|Andrew R.T. Davies AC|
|Jenny Rathbone AC|
|Joyce Watson AC|
|Llyr Gruffydd AC|
|Mike Hedges AC||Cadeirydd y Pwyllgor|
|Neil Hamilton AC|
|Lesley Griffiths AC||Gweinidog yr Amgylchedd, Ynni a Materion Gwledig|
|Minister for Environment, Energy and Rural Affairs|
|Richard Lewis||Cyfreithiwr, Llywodraeth Cymru|
|Lawyer, Welsh Government|
|Tom Henderson||Uwch-reolwr y Bil, Llywodraeth Cymru|
|Senior Bill Manager, Welsh Government|
|Elizabeth Wilkinson||Ail Glerc|
|Katie Wyatt||Cynghorydd Cyfreithiol|
|Marc Wyn Jones||Clerc|
|1. Cyflwyniad, ymddiheuriadau, dirprwyon a datgan buddiannau||1. Introductions, apologies, substitutions and declarations of interest|
|2. Bil Anifeiliaid Gwyllt a Syrcasau (Cymru): Trafodion Cyfnod 2||2. Wild Animals and Circuses (Wales) Bill: Stage 2 proceedings|
|Grŵp 1: Trosedd i ddefnyddio anifeiliaid gwyllt mewn syrcasau teithiol (Gwelliannau 1, 41)||Group 1: Offence to use wild animals in travelling circuses (Amendments 1, 41)|
|Grŵp 2: Anghymhwyso troseddwyr (Gwelliannau 2, 3)||Group 2: Disqualification of offenders (Amendments 2, 3)|
|Grŵp 3: Canllawiau (Gwelliannau 42, 4)||Group 3: Guidance (Amendments 42, 4)|
|Grŵp 4: Dod i rym (Gwelliant 5)||Group 4: Coming into force (Amendment 5)|
|Grŵp 5: Pwerau gorfodi (Gwelliannau 6, 7, 8, 9, 10, 11, 12, 13, 14, 15, 16, 17, 18, 19, 20, 21, 22, 23, 24, 25, 26, 27, 28, 29, 30, 31, 32, 33, 34, 35, 36, 37, 38, 39, 40)||Group 5: Powers of enforcement (Amendments 6, 7, 8, 9, 10, 11, 12, 13, 14, 15, 16, 17, 18, 19, 20, 21, 22, 23, 24, 25, 26, 27, 28, 29, 30, 31, 32, 33, 34, 35, 36, 37, 38, 39, 40)|
|Grŵp 6: Pwerau arolygu (Gwelliannau 43, 44, 45)||Group 6: Powers of inspection (Amendments 43, 44, 45)|
|3. Papurau i'w nodi||3. Papers to note|
|4. Cynnig o dan Reol Sefydlog 17.42(vi) i wahardd y cyhoedd o weddill y cyfarfod||4. Motion under Standing Order 17.42(vi) to resolve to exclude the public from the remainder of the meeting|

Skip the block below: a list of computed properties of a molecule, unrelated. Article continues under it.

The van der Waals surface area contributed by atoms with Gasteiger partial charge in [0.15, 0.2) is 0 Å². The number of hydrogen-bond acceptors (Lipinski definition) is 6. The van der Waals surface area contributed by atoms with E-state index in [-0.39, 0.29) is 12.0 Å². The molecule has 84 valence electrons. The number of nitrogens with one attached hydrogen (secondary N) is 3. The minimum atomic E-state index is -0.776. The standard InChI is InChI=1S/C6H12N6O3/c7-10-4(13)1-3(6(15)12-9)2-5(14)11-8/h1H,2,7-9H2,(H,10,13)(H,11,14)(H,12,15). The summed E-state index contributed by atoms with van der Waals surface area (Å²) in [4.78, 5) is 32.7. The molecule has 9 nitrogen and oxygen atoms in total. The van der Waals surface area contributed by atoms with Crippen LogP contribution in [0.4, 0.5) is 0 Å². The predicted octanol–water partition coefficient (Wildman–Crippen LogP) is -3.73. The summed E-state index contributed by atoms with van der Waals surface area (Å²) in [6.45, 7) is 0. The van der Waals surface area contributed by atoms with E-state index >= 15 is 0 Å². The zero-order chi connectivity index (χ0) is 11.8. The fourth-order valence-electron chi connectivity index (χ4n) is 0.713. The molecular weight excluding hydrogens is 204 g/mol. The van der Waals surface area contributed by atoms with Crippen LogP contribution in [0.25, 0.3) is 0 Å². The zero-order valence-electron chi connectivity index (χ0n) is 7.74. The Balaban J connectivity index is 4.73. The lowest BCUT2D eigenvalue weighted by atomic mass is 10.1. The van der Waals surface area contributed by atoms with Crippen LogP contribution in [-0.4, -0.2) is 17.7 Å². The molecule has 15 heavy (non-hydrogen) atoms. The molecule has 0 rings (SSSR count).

Cofnodir y trafodion yn yr iaith y llefarwyd hwy ynddi yn y pwyllgor. Yn ogystal, cynhwysir trawsgrifiad o’r cyfieithu ar y pryd. Lle mae cyfranwyr wedi darparu cywiriadau i’w tystiolaeth, nodir y rheini yn y trawsgrifiad.
The proceedings are reported in the language in which they were spoken in the committee. In addition, a transcription of the simultaneous interpretation is included. Where contributors have supplied corrections to their evidence, these are noted in the transcript.
Dechreuodd y cyfarfod am 09:30.
The meeting began at 09:30.
Bore da. Good morning. Can I welcome Members to the Stage 2 process of the Wild Animals and Circuses (Wales) Bill? Have any Members got any interests to declare? No.
Can I welcome Lesley Griffiths, the Minister for Environment, Energy and Rural Affairs, Richard Lewis, a lawyer at Welsh Government, and Tom Henderson, senior Bill manager at Welsh Government?
The purpose of the meeting is to undertake Stage 2 proceedings of the Wild Animals and Circuses (Wales) Bill. Members should have before them the marshalled list of amendments and the groupings of amendments for debate. The marshalled list of amendments is a list of all amendments tabled, marshalled into the order in which the sections appear in the Bill. For this meeting, the order in which we consider amendments will be sections 1 to 13, the Schedule and the long title. You'll see from the groupings list that the amendments have been grouped to facilitate debate, but the order in which they are called and moved for a decision is dictated by the marshalled list. Members will need to follow the two papers, although I will advise Members when I call them whether they are being called to speak in a debate or to move their amendments for decision. There'll be one debate on each group of amendments. Members who wish to speak in a particular group should indicate this in the usual way.
In line with our usual practice, legal advisers to the committee and the Minister are not expected to provide advice on the record. If Members wish to seek legal advice during proceedings, please do so by passing a note to the legal adviser.
Are we all okay with that? Okay.
We move now on to the list. Group 1 is the offence to use wild animals in travelling circuses, amendments 1 and 41. Group 1 relates to the offence to use wild animals in travelling circuses. The lead amendment in the group is amendment 1 in the name of Llyr Gruffydd. I call on Llyr Gruffydd to move amendment 1 and speak to the amendments in this group.
Cynigiwyd gwelliant 1 (Llyr Gruffydd).
Amendment 1 (Llyr Gruffydd) moved.